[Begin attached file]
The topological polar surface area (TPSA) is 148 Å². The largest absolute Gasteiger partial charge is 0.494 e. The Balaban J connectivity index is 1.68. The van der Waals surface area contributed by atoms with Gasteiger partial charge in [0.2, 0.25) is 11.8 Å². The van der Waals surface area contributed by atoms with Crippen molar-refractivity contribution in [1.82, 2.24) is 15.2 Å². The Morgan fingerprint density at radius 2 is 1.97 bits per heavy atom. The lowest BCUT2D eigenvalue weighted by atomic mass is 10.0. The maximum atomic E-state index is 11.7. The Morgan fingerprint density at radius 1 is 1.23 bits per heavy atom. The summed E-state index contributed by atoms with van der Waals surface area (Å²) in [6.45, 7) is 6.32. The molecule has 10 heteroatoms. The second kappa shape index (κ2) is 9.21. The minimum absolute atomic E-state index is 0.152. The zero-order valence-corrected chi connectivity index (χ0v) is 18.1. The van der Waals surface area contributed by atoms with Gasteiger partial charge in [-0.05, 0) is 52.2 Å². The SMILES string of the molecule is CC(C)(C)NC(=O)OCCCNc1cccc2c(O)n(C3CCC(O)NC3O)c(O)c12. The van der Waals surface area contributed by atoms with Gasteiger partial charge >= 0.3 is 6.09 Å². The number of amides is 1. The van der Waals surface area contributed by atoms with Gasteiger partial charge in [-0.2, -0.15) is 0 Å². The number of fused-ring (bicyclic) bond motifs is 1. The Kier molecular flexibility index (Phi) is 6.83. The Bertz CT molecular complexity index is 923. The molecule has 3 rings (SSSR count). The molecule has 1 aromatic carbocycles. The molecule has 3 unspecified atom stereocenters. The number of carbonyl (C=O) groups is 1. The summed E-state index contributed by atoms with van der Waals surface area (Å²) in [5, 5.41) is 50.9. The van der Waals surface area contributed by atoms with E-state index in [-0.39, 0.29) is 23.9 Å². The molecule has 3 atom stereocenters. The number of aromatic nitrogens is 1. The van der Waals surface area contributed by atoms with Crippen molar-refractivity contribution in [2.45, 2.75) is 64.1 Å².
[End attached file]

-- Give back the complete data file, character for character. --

The topological polar surface area (TPSA) is 148 Å². The largest absolute Gasteiger partial charge is 0.494 e. The Balaban J connectivity index is 1.68. The van der Waals surface area contributed by atoms with Gasteiger partial charge in [0.2, 0.25) is 11.8 Å². The van der Waals surface area contributed by atoms with Crippen molar-refractivity contribution in [1.82, 2.24) is 15.2 Å². The Morgan fingerprint density at radius 2 is 1.97 bits per heavy atom. The lowest BCUT2D eigenvalue weighted by atomic mass is 10.0. The maximum atomic E-state index is 11.7. The Morgan fingerprint density at radius 1 is 1.23 bits per heavy atom. The summed E-state index contributed by atoms with van der Waals surface area (Å²) in [6.45, 7) is 6.32. The molecule has 10 heteroatoms. The second kappa shape index (κ2) is 9.21. The minimum absolute atomic E-state index is 0.152. The zero-order valence-corrected chi connectivity index (χ0v) is 18.1. The van der Waals surface area contributed by atoms with Gasteiger partial charge in [-0.05, 0) is 52.2 Å². The SMILES string of the molecule is CC(C)(C)NC(=O)OCCCNc1cccc2c(O)n(C3CCC(O)NC3O)c(O)c12. The van der Waals surface area contributed by atoms with Gasteiger partial charge >= 0.3 is 6.09 Å². The number of amides is 1. The van der Waals surface area contributed by atoms with Gasteiger partial charge in [-0.2, -0.15) is 0 Å². The number of fused-ring (bicyclic) bond motifs is 1. The Kier molecular flexibility index (Phi) is 6.83. The Bertz CT molecular complexity index is 923. The molecule has 3 rings (SSSR count). The molecule has 1 aromatic carbocycles. The molecule has 3 unspecified atom stereocenters. The number of carbonyl (C=O) groups is 1. The summed E-state index contributed by atoms with van der Waals surface area (Å²) in [5, 5.41) is 50.9. The van der Waals surface area contributed by atoms with E-state index in [-0.39, 0.29) is 23.9 Å². The molecule has 3 atom stereocenters. The number of aromatic nitrogens is 1. The van der Waals surface area contributed by atoms with Crippen molar-refractivity contribution in [2.45, 2.75) is 64.1 Å².